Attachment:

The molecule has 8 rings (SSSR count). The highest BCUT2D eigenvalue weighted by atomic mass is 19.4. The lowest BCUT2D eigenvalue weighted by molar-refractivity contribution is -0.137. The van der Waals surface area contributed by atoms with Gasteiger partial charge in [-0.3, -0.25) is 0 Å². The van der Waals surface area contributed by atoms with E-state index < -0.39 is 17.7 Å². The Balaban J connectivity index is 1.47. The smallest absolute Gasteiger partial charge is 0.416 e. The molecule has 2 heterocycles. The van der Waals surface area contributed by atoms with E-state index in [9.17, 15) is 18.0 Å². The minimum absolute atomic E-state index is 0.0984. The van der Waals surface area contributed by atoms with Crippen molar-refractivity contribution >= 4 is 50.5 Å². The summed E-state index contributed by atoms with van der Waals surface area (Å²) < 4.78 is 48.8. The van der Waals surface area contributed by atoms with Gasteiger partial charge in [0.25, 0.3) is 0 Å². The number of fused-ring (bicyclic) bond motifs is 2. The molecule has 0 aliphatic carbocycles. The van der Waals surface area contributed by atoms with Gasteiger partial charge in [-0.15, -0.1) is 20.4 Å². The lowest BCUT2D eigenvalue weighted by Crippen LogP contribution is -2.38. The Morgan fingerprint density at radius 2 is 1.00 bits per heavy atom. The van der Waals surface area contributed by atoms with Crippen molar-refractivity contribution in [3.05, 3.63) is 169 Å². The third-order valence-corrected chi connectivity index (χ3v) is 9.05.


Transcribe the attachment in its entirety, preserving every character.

The molecule has 8 rings (SSSR count). The highest BCUT2D eigenvalue weighted by atomic mass is 19.4. The lowest BCUT2D eigenvalue weighted by molar-refractivity contribution is -0.137. The van der Waals surface area contributed by atoms with Gasteiger partial charge in [-0.3, -0.25) is 0 Å². The van der Waals surface area contributed by atoms with E-state index < -0.39 is 17.7 Å². The Balaban J connectivity index is 1.47. The smallest absolute Gasteiger partial charge is 0.416 e. The molecule has 2 heterocycles. The van der Waals surface area contributed by atoms with E-state index in [9.17, 15) is 18.0 Å². The minimum absolute atomic E-state index is 0.0984. The van der Waals surface area contributed by atoms with Crippen molar-refractivity contribution >= 4 is 50.5 Å². The summed E-state index contributed by atoms with van der Waals surface area (Å²) < 4.78 is 48.8. The van der Waals surface area contributed by atoms with Gasteiger partial charge in [0.25, 0.3) is 0 Å². The number of fused-ring (bicyclic) bond motifs is 2. The molecule has 0 aliphatic carbocycles. The van der Waals surface area contributed by atoms with Gasteiger partial charge in [-0.15, -0.1) is 20.4 Å². The lowest BCUT2D eigenvalue weighted by Crippen LogP contribution is -2.38. The Morgan fingerprint density at radius 2 is 1.00 bits per heavy atom. The van der Waals surface area contributed by atoms with Crippen molar-refractivity contribution in [3.05, 3.63) is 169 Å². The third-order valence-corrected chi connectivity index (χ3v) is 9.05.